Once thought averse to towns and cities, Cooper’s Hawks are now fairly common urban and suburban birds. Some studies show their numbers are actually higher in towns than in their natural habitat, forests. Cities provide plenty of Rock Pigeon and Mourning Dove prey. Though one study in Arizona found a downside to the high-dove diet: Cooper’s Hawk nestlings suffered from a parasitic disease they acquired from eating dove meat.
Life is tricky for male Cooper’s Hawks. As in most hawks, males are significantly smaller than their mates. The danger is that female Cooper’s Hawks specialize in eating medium-sized birds. Males tend to be submissive to females and to listen out for reassuring call notes the females make when they’re willing to be approached. Males build the nest, then provide nearly all the food to females and young over the next 90 days before the young fledge.
The oldest known Cooper’s Hawk was 20 years, 4 months old.
After getting over the initial shock of hitting the window, he eventually took off. Poor guy! On occasion we have had a few small birds hit our windows, but these bigger birds are quite surprising when they do!
The nest of the Western Meadowlark usually is partially covered by a grass roof. It may be completely open, however, or it may have a complete roof and an entrance tunnel several feet long.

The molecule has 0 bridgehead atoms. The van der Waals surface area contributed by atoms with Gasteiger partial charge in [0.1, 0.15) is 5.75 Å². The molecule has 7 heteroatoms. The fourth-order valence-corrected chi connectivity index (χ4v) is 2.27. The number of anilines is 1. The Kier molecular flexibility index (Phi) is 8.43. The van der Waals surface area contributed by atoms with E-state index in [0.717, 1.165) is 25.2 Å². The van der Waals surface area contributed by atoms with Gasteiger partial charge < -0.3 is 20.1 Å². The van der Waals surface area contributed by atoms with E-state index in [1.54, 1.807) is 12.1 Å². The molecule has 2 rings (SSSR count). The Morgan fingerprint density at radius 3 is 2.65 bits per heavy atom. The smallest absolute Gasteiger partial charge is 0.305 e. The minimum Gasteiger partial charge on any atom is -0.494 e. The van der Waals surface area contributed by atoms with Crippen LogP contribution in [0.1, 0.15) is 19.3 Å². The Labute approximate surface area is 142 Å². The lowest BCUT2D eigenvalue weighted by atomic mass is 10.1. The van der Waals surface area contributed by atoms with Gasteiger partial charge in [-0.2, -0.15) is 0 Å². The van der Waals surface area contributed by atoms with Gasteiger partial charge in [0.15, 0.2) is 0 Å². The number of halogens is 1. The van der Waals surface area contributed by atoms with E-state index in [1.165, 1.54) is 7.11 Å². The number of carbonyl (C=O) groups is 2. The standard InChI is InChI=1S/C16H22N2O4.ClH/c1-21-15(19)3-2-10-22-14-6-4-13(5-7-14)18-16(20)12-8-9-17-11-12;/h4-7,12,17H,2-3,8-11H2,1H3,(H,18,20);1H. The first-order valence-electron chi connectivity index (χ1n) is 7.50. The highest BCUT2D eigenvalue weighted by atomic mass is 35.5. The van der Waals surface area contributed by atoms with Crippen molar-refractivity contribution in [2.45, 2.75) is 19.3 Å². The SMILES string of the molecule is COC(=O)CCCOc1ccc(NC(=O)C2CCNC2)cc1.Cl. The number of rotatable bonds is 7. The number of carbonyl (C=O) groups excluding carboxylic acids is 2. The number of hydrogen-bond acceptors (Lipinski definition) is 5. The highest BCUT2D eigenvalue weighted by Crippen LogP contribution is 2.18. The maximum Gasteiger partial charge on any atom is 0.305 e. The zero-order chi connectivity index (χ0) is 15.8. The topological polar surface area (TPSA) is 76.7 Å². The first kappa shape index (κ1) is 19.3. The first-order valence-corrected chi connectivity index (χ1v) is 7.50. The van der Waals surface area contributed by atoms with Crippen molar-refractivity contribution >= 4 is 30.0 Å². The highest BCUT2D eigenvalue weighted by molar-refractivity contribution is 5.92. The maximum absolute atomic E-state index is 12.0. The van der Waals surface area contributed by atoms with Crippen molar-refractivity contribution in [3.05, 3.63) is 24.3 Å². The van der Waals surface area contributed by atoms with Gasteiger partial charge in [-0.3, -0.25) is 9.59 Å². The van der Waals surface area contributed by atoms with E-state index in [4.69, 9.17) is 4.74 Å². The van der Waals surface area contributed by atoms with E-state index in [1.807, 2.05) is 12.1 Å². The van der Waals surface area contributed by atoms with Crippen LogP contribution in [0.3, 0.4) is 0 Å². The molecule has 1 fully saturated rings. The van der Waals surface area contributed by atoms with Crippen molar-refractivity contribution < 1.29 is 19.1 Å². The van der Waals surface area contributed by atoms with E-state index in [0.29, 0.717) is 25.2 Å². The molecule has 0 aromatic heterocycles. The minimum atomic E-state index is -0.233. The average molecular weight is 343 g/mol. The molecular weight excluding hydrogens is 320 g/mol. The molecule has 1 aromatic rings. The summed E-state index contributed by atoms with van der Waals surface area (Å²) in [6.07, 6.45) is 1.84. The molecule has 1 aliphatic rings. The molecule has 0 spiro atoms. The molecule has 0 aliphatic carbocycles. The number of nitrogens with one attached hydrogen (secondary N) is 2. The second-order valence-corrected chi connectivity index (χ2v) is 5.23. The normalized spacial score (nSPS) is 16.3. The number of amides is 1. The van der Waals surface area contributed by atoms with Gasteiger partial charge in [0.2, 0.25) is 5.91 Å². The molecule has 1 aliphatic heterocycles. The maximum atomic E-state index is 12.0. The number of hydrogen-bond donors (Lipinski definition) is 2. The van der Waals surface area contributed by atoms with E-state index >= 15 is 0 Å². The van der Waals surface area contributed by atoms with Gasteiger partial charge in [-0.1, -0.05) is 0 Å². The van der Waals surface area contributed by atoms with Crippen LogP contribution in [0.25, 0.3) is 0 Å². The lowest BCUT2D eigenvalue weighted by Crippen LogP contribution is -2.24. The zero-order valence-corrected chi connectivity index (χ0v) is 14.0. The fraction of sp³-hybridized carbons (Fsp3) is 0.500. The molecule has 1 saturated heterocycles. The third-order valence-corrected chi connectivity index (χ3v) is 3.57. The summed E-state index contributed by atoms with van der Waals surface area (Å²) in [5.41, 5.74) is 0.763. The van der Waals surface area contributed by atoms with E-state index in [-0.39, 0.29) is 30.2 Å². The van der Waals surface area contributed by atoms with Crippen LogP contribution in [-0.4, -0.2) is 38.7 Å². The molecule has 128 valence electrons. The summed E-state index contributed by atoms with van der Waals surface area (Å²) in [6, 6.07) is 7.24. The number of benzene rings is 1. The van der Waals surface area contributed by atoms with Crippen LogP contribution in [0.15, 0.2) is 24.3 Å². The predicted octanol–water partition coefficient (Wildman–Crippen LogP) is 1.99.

Although the Western Meadowlark looks nearly identical to the Eastern Meadowlark, the two species hybridize only very rarely. Mixed pairs usually occur only at the edge of the range where few mates are available. Captive breeding experiments found that hybrid meadowlarks were fertile, but produced few eggs that hatched.
A male Western Meadowlark usually has two mates at the same time. The females do all the incubation and brooding, and most of the feeding of the young.
The explorer Meriwether Lewis was the first to point out the subtle differences between the birds that would eventually be known as the Eastern and Western Meadowlarks, noting in June 1805 that the tail and bill shapes as well as the song of the Western Meadowlark differed from what was then known as the “oldfield lark” in the Eastern United States.
John James Audubon gave the Western Meadowlark its scientific name, Sturnella(starling-like) neglecta, claiming that most explorers and settlers who ventured west of the Mississippi after Lewis and Clark had overlooked this common bird.
In 1914, California grain growers initiated one of the earliest studies of the Western Meadowlark’s diet to determine whether the bird could be designated a pest species. Although they do eat grain, Western Meadowlarks also help limit numbers of crop-damaging insects.
Like other members of the blackbird, or icterid, family, meadowlarks use a feeding behavior called “gaping,” which relies on the unusually strong muscles that open their bill. They insert their bill into the soil, bark or other substrate, then force it open to create a hole. This gives meadowlarks access to insects and other food items that most birds can’t reach.
The Western Meadowlark is the state bird of six states: Kansas, Montana, Nebraska, North Dakota, Oregon, and Wyoming. Only the Northern Cardinal is a more popular civic symbol, edging out the meadowlark by one state.